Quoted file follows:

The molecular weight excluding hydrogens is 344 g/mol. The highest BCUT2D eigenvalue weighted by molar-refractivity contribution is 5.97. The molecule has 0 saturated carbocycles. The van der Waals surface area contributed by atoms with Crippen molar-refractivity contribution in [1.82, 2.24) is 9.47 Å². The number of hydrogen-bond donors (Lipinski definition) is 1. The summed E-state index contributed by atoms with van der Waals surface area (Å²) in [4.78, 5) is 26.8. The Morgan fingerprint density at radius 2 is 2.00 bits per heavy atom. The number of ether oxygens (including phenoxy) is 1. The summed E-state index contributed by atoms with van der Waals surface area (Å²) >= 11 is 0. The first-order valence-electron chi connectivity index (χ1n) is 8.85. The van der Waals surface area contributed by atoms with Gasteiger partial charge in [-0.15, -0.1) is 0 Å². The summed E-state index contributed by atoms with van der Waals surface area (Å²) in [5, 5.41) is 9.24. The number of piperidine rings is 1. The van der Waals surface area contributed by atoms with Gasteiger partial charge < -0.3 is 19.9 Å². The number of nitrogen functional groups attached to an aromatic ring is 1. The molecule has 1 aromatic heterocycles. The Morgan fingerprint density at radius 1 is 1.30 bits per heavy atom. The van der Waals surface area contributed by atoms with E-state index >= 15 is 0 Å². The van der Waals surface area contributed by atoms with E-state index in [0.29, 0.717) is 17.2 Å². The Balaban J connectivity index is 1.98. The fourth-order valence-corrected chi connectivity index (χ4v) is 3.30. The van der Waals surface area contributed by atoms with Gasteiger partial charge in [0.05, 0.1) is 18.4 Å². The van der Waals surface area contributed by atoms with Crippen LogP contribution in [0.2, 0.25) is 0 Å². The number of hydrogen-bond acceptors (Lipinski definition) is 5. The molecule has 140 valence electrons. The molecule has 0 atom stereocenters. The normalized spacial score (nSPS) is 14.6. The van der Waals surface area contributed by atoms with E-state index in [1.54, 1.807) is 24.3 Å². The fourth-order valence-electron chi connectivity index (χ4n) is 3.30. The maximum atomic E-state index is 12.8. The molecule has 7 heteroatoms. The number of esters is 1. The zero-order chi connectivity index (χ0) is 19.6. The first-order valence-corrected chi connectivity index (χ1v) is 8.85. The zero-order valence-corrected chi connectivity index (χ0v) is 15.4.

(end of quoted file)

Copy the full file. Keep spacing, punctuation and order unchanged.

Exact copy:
The molecular weight excluding hydrogens is 344 g/mol. The highest BCUT2D eigenvalue weighted by molar-refractivity contribution is 5.97. The molecule has 0 saturated carbocycles. The van der Waals surface area contributed by atoms with Crippen molar-refractivity contribution in [1.82, 2.24) is 9.47 Å². The number of hydrogen-bond donors (Lipinski definition) is 1. The summed E-state index contributed by atoms with van der Waals surface area (Å²) in [4.78, 5) is 26.8. The Morgan fingerprint density at radius 2 is 2.00 bits per heavy atom. The number of ether oxygens (including phenoxy) is 1. The summed E-state index contributed by atoms with van der Waals surface area (Å²) >= 11 is 0. The first-order valence-electron chi connectivity index (χ1n) is 8.85. The van der Waals surface area contributed by atoms with Gasteiger partial charge in [-0.15, -0.1) is 0 Å². The summed E-state index contributed by atoms with van der Waals surface area (Å²) in [5, 5.41) is 9.24. The number of piperidine rings is 1. The van der Waals surface area contributed by atoms with Gasteiger partial charge < -0.3 is 19.9 Å². The number of nitrogen functional groups attached to an aromatic ring is 1. The molecule has 1 aromatic heterocycles. The Morgan fingerprint density at radius 1 is 1.30 bits per heavy atom. The van der Waals surface area contributed by atoms with E-state index >= 15 is 0 Å². The van der Waals surface area contributed by atoms with E-state index in [0.29, 0.717) is 17.2 Å². The Balaban J connectivity index is 1.98. The fourth-order valence-corrected chi connectivity index (χ4v) is 3.30. The van der Waals surface area contributed by atoms with Gasteiger partial charge in [0.05, 0.1) is 18.4 Å². The van der Waals surface area contributed by atoms with Crippen LogP contribution in [0.2, 0.25) is 0 Å². The number of hydrogen-bond acceptors (Lipinski definition) is 5. The molecule has 140 valence electrons. The molecule has 0 atom stereocenters. The normalized spacial score (nSPS) is 14.6. The van der Waals surface area contributed by atoms with E-state index in [1.54, 1.807) is 24.3 Å². The fourth-order valence-electron chi connectivity index (χ4n) is 3.30. The maximum atomic E-state index is 12.8. The molecule has 7 heteroatoms. The number of esters is 1. The zero-order chi connectivity index (χ0) is 19.6. The first-order valence-corrected chi connectivity index (χ1v) is 8.85. The zero-order valence-corrected chi connectivity index (χ0v) is 15.4.